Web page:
I met Philippe Petit on a plane the other day.
I was on my way back from a business meeting. Although travel can be gruelling, it also gives a rare chance to sit back and catch up on some reading. And e-reading has transformed this experience. I no longer carry around a briefcase stuffed with magazines, some of them months old, that I “must get round to.” I swipe and tap my way to, and through, every magazine and newspaper I might find remotely interesting.
On this occasion, I was rolling through an edition of Wired, when a picture of a Nikon camera caught my attention – because it was on its side. I couldn’t help turning the screen – that’s what we do these days – and when I did so the camera spun around. I tapped on the screen and the pictures came to life, giving me a 360-degree view. Tap again, and I watched a video of the acrobat Philippe Petit (no, I didn’t know who he was until I saw the video, either) doing his tight rope act. The video was to demonstrate the quality of the extreme close ups you can take with this camera. But there was also some remarkable footage of the magical things Philippe can do. There were links to a website and buttons to bounce the story through social media sites to all of my “friends and followers.” Or not. I chose not to. I could even buy the camera there and then and have it shipped to my home.
This got me thinking (one of the other things I do on plane trips).
These devices really are the gifts that keep on giving. They let you take an entire library and newsagent with you wherever you go. When you find yourself with a few minutes to spare, instead of staring at the ceiling, the standby list or the megafeast being wolfed down by the couple opposite, you can sit back and read a book or flick through a magazine. They give you time you didn’t know you had. And they make sure that you always have something you are interested in to fill it.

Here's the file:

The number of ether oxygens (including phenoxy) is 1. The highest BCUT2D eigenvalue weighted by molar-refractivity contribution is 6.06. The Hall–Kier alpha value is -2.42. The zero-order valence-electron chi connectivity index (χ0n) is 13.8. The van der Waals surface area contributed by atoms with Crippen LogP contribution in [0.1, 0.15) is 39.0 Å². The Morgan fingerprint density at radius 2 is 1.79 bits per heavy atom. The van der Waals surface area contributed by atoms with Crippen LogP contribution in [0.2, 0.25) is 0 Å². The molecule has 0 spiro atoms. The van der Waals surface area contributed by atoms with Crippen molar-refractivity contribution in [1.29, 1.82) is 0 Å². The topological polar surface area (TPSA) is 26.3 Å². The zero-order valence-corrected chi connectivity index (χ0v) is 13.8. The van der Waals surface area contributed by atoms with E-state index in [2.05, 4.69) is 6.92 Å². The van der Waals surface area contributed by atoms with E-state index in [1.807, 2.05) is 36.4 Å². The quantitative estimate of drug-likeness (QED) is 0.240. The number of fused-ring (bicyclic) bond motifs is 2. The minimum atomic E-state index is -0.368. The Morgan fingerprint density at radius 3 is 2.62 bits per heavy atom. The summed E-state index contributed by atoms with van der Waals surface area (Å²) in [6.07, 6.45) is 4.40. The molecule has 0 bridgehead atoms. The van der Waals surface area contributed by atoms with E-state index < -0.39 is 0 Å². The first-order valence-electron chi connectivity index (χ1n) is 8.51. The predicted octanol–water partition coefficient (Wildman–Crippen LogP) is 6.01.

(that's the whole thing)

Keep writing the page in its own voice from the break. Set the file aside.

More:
All that is for the user.
From the perspective of an advertiser – and I am both – they give the gift of tighter targeting and contextual relevance. And who doesn’t want a bit of that? The efficiency of digital media to make it easier to find the things people are interested in is well-documented and well-founded. But what Philippe Petit reminded me of is how valuable they can be in helping is stumble onto things we didn’t know we were interested in.
And not just onto, but into.
I spent several minutes learning about the Nikon camera and Philippe Petit. Minutes, not seconds. It was an experience that couldn’t have been created in any other medium. The camera on its side may have caught my eye on a static page, and I may have turned it around, but that would have been it. No 3-D 360 degree look. And no Philippe Petit.
I stumbled onto the hole, and into it. Welcome to wonderland.
Tags: BBDO, Nikon, philippe petit, tablet, wonderland